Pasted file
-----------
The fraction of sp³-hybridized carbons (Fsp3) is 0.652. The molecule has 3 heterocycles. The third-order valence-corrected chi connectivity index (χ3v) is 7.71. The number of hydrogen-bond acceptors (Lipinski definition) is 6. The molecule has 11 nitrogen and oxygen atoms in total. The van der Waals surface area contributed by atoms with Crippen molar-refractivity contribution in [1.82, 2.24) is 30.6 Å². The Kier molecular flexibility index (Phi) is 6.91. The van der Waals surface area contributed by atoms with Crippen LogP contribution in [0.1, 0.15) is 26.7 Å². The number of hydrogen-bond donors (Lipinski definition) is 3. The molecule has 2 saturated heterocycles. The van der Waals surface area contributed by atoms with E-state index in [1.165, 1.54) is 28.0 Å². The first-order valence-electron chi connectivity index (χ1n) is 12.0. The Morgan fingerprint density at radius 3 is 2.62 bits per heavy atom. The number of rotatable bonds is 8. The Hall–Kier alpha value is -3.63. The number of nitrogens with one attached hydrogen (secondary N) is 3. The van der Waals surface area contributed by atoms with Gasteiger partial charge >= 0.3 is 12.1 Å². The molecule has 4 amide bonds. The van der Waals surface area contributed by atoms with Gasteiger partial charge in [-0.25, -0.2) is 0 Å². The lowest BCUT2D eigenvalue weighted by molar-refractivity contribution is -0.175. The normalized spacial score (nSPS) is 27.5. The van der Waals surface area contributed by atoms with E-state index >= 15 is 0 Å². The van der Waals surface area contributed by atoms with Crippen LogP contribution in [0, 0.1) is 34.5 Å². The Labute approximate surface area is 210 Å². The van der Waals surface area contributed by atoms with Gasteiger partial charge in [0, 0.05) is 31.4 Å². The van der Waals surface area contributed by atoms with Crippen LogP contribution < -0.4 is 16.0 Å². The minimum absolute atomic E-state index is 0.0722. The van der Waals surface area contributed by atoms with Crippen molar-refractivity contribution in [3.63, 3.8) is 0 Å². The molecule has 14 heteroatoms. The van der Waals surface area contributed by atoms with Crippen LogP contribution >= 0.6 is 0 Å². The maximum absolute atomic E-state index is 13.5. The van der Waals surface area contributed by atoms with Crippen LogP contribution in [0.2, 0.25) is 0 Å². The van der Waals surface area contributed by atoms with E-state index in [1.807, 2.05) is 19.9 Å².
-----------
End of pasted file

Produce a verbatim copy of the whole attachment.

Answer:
The fraction of sp³-hybridized carbons (Fsp3) is 0.652. The molecule has 3 heterocycles. The third-order valence-corrected chi connectivity index (χ3v) is 7.71. The number of hydrogen-bond acceptors (Lipinski definition) is 6. The molecule has 11 nitrogen and oxygen atoms in total. The van der Waals surface area contributed by atoms with Crippen molar-refractivity contribution in [1.82, 2.24) is 30.6 Å². The Kier molecular flexibility index (Phi) is 6.91. The van der Waals surface area contributed by atoms with Crippen LogP contribution in [0.1, 0.15) is 26.7 Å². The number of hydrogen-bond donors (Lipinski definition) is 3. The molecule has 2 saturated heterocycles. The van der Waals surface area contributed by atoms with E-state index in [1.165, 1.54) is 28.0 Å². The first-order valence-electron chi connectivity index (χ1n) is 12.0. The Morgan fingerprint density at radius 3 is 2.62 bits per heavy atom. The number of rotatable bonds is 8. The Hall–Kier alpha value is -3.63. The number of nitrogens with one attached hydrogen (secondary N) is 3. The van der Waals surface area contributed by atoms with Gasteiger partial charge >= 0.3 is 12.1 Å². The molecule has 4 amide bonds. The van der Waals surface area contributed by atoms with Gasteiger partial charge in [-0.25, -0.2) is 0 Å². The lowest BCUT2D eigenvalue weighted by molar-refractivity contribution is -0.175. The normalized spacial score (nSPS) is 27.5. The van der Waals surface area contributed by atoms with E-state index >= 15 is 0 Å². The van der Waals surface area contributed by atoms with Crippen LogP contribution in [0, 0.1) is 34.5 Å². The Labute approximate surface area is 210 Å². The van der Waals surface area contributed by atoms with Gasteiger partial charge in [0, 0.05) is 31.4 Å². The van der Waals surface area contributed by atoms with Crippen LogP contribution < -0.4 is 16.0 Å². The minimum absolute atomic E-state index is 0.0722. The van der Waals surface area contributed by atoms with Crippen molar-refractivity contribution in [3.63, 3.8) is 0 Å². The molecule has 14 heteroatoms. The van der Waals surface area contributed by atoms with Crippen LogP contribution >= 0.6 is 0 Å². The maximum absolute atomic E-state index is 13.5. The van der Waals surface area contributed by atoms with Crippen LogP contribution in [0.2, 0.25) is 0 Å². The van der Waals surface area contributed by atoms with E-state index in [1.807, 2.05) is 19.9 Å².